Click on the green pluss symbol to add and style the labels. In the input field named Filter you can add an expression to filter out labels for every other data point. For example, write "fid%12=0" to see the label of every 12th data point. Here, fid refers to the id of each data point and % is the modulo operator. In the field named Value, select the parameter you want to add labels to.
You can set the number of decimal places by clicking the tab named "+ab<c" and change the number in the field named Decimal places.
10. Visualizing data points in 3D
Using the plugin Qgis2threesjs, we can visualize data points in an interactive 3D-view as shown in the image below.
First install the plugin by going to Plugins->Manage and Install Plugins in the top menu. Search for Qgis2threesjs and install the plugin. After installation, close the window and restart QGIS.
After the installation, a new icon will appear in the top menu:
Click on the icon to start the plugin. A new window, similar to the one shown below will appear. In the left panel you can select the layers you want to see. Here, I have chosen the map layer and a layer of salinity data points.
To get the 3D-view of the data point, we have to change some settings. Right click on the layer and select Properties. In the window that appears, select the your preferred shape of the data points under Type. We need to specify the z-coordinate to get the real 3D-view of the dive. Choose Expression for Altitude and set the expression to -Depth. Notice the minus sign in front of Depth. To change the size of the data points, edit the value(s) under Geometry. When done, click Apply and then OK.
It is possible to export the 3D view as a GLB file which can be viewed in programs such as PowerPoint, Paint 3D, Microsoft 3D Viewer etc. On mac, you can use for example GLTF Review from App Store to view the file. Go to File->Save Scene As->gITF (.gItf, .glb) and save it as a .glb file.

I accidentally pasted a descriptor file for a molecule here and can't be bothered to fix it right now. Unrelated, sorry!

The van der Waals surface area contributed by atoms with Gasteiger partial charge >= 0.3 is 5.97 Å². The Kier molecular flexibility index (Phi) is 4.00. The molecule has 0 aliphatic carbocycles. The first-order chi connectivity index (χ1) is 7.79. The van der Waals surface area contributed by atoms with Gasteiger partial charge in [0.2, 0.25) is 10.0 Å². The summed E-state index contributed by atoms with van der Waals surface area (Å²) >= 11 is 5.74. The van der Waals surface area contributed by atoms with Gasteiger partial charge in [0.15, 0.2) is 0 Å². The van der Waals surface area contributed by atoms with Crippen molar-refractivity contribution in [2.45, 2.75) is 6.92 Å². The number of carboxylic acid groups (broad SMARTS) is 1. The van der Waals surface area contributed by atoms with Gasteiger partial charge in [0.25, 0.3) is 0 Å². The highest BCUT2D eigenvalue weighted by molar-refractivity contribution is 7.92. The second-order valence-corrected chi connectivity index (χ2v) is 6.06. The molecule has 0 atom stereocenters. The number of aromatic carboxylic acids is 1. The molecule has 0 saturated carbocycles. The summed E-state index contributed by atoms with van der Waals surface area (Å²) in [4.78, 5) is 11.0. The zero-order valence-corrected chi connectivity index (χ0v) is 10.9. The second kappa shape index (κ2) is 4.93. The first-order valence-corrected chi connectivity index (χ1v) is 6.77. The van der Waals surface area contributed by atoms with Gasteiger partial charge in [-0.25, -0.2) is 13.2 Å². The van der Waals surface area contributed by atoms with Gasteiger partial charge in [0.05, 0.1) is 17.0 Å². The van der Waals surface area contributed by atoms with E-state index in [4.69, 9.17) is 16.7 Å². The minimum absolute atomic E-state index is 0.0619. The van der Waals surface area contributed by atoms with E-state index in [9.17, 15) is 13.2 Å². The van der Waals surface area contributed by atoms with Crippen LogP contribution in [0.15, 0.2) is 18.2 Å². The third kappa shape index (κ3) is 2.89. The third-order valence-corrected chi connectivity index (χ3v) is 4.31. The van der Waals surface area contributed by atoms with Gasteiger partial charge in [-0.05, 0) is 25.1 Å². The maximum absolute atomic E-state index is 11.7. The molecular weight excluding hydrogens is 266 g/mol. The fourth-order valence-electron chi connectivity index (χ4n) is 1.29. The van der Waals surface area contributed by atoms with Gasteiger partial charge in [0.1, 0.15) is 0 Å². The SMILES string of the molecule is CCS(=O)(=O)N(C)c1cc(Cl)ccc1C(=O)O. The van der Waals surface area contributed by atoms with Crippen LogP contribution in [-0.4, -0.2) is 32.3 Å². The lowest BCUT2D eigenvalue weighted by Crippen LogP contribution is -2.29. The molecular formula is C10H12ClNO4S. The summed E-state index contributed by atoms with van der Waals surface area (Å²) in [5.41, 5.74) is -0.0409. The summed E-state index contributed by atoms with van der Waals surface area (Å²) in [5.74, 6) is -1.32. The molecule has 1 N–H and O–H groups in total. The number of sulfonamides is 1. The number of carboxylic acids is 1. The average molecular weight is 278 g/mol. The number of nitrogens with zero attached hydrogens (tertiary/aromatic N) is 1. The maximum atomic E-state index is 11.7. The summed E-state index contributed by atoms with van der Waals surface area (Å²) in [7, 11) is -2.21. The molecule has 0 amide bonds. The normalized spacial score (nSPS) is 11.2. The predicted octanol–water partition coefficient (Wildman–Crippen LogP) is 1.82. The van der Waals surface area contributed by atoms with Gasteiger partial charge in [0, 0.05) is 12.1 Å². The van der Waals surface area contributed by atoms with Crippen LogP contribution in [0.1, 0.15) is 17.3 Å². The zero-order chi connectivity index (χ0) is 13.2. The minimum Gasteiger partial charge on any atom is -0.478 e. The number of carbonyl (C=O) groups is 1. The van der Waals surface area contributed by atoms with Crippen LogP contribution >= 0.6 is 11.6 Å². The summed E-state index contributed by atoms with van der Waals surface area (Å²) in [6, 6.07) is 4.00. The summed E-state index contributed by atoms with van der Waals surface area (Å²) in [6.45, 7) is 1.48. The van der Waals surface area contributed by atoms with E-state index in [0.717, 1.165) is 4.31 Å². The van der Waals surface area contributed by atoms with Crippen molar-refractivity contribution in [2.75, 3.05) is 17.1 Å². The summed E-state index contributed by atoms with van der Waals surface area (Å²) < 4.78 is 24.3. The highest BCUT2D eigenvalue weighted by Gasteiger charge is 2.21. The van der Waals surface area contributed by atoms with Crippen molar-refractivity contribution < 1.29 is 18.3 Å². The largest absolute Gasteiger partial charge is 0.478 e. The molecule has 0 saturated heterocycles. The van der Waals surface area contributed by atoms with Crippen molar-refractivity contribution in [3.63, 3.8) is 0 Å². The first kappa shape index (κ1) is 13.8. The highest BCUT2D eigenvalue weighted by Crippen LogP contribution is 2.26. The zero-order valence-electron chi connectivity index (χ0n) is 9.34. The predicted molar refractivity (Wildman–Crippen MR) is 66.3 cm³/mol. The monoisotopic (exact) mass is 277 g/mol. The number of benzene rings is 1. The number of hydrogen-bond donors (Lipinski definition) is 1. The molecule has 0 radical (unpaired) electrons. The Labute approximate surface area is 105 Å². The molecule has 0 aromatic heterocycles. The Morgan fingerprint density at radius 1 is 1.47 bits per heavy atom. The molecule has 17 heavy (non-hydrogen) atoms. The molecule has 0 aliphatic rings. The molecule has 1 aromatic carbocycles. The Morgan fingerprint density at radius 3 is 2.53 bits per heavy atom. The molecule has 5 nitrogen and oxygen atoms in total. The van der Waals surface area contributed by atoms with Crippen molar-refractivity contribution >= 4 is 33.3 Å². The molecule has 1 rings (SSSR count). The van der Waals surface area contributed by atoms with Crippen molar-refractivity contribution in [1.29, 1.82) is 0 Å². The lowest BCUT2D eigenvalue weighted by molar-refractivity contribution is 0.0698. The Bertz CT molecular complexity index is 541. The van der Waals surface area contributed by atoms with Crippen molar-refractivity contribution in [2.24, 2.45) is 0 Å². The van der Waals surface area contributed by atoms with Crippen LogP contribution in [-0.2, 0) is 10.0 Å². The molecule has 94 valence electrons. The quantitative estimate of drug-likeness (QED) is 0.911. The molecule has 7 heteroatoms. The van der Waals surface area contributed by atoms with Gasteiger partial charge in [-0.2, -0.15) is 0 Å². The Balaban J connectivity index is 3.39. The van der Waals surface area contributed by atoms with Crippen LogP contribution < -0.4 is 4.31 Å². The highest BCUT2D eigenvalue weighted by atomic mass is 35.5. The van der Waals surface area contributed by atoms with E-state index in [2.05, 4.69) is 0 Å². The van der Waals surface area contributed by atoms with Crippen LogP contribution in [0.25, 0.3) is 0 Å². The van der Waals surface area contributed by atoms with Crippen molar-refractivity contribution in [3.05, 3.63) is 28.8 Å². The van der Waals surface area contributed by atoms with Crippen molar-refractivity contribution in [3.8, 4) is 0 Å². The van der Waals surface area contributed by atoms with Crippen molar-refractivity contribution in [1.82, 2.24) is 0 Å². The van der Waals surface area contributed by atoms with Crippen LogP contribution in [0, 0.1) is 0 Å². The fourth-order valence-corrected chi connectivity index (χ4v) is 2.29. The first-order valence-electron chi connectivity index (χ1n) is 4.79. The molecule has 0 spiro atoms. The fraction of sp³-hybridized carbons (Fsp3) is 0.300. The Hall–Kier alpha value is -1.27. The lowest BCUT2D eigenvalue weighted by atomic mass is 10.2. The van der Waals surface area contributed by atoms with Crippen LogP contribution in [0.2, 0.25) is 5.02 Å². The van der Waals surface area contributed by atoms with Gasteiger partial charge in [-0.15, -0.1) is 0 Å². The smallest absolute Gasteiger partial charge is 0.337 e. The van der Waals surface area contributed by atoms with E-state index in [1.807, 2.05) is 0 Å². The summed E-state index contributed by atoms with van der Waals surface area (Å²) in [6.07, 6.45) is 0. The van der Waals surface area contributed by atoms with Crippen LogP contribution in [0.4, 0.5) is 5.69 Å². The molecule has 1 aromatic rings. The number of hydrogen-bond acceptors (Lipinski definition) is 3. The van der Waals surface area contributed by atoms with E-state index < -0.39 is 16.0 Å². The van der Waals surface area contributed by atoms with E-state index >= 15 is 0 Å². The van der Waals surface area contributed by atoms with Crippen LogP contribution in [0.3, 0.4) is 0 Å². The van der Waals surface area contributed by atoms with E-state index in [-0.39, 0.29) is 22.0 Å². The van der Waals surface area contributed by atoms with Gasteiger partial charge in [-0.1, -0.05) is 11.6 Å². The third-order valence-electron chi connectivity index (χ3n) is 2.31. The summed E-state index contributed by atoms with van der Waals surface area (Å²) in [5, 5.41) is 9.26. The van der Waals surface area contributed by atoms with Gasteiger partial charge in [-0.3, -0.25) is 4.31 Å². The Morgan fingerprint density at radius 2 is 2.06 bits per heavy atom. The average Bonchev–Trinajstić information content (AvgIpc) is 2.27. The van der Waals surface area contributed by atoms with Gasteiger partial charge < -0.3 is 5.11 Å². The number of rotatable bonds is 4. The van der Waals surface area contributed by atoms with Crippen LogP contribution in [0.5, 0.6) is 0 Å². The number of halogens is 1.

11. Designing print layout and exporting as PDF
To create a report of the map and parameter layers, go to Project->New Print Layout. After naming it, a window as shown below will pop up.
To import the map, click on the icon named Add Map in the left menu as shown below. Then, while pressing your left mouse button in the upper left corner of the white field, drag the cursor to the lower right corner to fill the entire field with the map.
To add legends, click on the Add Legends button in the left menu. Mark the area you want to place the legends. Under Item Properties, unselect Auto update and remove the layers you don't want to be seen in the report.
You can add a north arrow and scale bar by selecting those components from the left menu.
It is also possible to add images, for example a screen shot of the 3D-view as shown below.
To export the print layout as PDF, click on the Export as PDF button in the top menu.
To learn more about QGIS: https://www.qgistutorials.com/en/.
For more information about Qgis2threesjs: https://qgis2threejs.readthedocs.io/en/docs/index.html.
For more information about Aqua TROLL 500: https://support.blueye.no/hc/en-us/articles/9638386551452.